Fellowship for Matt Defrese: Mechanistic Investigations of Solvent-Based Processing of Single Phase Disordered Systems from Drug Delivery

  • Marsac, Patrick (PI)

Grants and Contracts Details


Amorphous solid dispersions (ASDs) are an increasingly utilized oral dosage formulation strategy to address poor water solubility and/or slow dissolution rates commonly encountered with new chemical entities (NMEs) in modern drug development. In an ASD, a drug compound is intimately dispersed within a polymeric carrier to form a single homogenous disordered glassy phase. Unfortunately, this amorphous solid phase is a metastable state as drug loadings frequently exceed the expected thermodynamic miscibility and/or crystalline solubility limits of the drug in the polymer matrix. It is essential that the dispersion is designed to ensure a uniform drug distribution which remains physically stable over the product shelf life to retain the desired in-vitro and in-vivo performance. Bearing in mind these concerns, it is apparent that an accounting of the interplay of formulation and processing variables on ASD attributes is necessary for the preparation of a successful dispersion drug product. The two primary mechanisms for the mixing of drug and polymer materials in the preparation of ASDs can be classified as either melt or solvent based approaches. Spray drying is solvent-based method of particular interest due to its compatibility with thermally labile materials and favorable product attributes such as particle size, porosity, and wettability when compared to alternate approaches. In brief, the spray drying of amorphous dispersions may be understood as the introduction of a liquid feed containing dissolved solids into a hot gas drying chamber, at which point the feed is atomized into droplets with a high surface area to facilitate rapid solvent removal and subsequent particle formation. Despite this apparent simplicity, spray drying is viewed as a rather complex process with many critical effects on the finished product to consider in the design of the manufacturing process. The overall goal of this thesis project is to advance the mechanistic understandings of solvent-based processing of amorphous dispersion products and to interrogate opportunities for the field of ASDs to meet the demands of modern pharmaceutical manufacturing initiatives. This project will address these objectives in the following three specific aims: Specific Aim 1: Characterize the effects of polymer conformation as controlled by solvent selection on the miscibility, physical stability, and dissolution performance of spray dried dispersions (SDDs). The hypothesis is that the extent of drug-polymer interactions in the solution state is dictated by the polymer conformation which may then be frozen into the finished SDDs due to the rapid drying process. Specific Aim 2: Characterize the effects of droplet size and solvent choice on the homogeneity, physical stability, and dissolution of SDDs, including an assessment of the tendency for particle formation and phase separation via ternary phase diagrams. The hypothesis is that differences in the solubility and diffusion of drug and polymer components within the selected solvent system, along with changes in evaporation kinetics for varying droplet size, will induce chemical heterogeneity due to competing thermodynamic and kinetic processes in the drying process. Specific Aim 3: Explore belt drying applications of film casted materials as a viable industrial alternative for the solvent-based processing of amorphous dispersion systems. The rationale for this investigation is that belt drying is a well-established low temperature solvent removal unit operation which offers ease of material access to allow the ready implementation of modern PAT approaches for the control and measurement of finished product attributes.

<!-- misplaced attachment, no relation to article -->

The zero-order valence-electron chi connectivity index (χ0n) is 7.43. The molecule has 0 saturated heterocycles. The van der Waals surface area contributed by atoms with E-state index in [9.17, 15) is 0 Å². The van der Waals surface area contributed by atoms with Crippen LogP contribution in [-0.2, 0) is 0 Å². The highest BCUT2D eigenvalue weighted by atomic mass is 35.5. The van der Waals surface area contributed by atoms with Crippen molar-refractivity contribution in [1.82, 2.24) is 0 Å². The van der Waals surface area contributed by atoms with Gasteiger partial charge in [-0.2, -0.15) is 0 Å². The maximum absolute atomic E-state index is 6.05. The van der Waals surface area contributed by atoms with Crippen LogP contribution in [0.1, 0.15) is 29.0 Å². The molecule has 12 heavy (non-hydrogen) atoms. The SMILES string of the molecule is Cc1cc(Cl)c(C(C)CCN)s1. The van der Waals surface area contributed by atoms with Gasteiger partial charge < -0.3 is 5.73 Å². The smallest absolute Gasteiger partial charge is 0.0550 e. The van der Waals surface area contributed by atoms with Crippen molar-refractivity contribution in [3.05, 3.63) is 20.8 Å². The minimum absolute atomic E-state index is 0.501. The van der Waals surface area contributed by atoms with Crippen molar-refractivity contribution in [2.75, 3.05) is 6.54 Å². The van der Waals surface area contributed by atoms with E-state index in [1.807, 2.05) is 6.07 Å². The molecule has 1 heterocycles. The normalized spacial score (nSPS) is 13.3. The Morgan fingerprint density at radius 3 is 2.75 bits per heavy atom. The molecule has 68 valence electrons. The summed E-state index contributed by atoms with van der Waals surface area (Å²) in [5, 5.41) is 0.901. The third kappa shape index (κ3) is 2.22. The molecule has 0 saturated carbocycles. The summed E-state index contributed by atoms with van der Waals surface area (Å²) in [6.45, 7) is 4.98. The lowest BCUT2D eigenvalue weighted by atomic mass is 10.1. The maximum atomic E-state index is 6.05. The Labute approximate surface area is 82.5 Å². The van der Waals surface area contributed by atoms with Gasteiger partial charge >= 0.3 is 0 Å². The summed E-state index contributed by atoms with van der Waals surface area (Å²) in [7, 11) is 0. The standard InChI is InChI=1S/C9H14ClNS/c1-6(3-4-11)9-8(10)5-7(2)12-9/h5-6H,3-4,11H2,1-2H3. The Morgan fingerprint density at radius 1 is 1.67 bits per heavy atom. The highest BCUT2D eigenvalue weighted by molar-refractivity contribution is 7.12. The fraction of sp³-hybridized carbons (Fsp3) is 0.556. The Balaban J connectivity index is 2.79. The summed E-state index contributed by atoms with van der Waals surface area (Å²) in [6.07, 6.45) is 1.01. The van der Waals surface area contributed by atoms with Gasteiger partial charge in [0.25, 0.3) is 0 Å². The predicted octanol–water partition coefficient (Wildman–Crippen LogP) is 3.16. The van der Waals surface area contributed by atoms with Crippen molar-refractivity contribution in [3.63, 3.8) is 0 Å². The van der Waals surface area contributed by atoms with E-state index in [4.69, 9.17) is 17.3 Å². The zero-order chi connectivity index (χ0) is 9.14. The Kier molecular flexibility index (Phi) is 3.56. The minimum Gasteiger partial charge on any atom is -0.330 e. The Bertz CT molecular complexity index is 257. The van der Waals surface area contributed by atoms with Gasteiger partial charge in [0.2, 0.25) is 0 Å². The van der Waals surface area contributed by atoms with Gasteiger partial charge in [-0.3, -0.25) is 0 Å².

Effective start/end date1/1/1912/31/20


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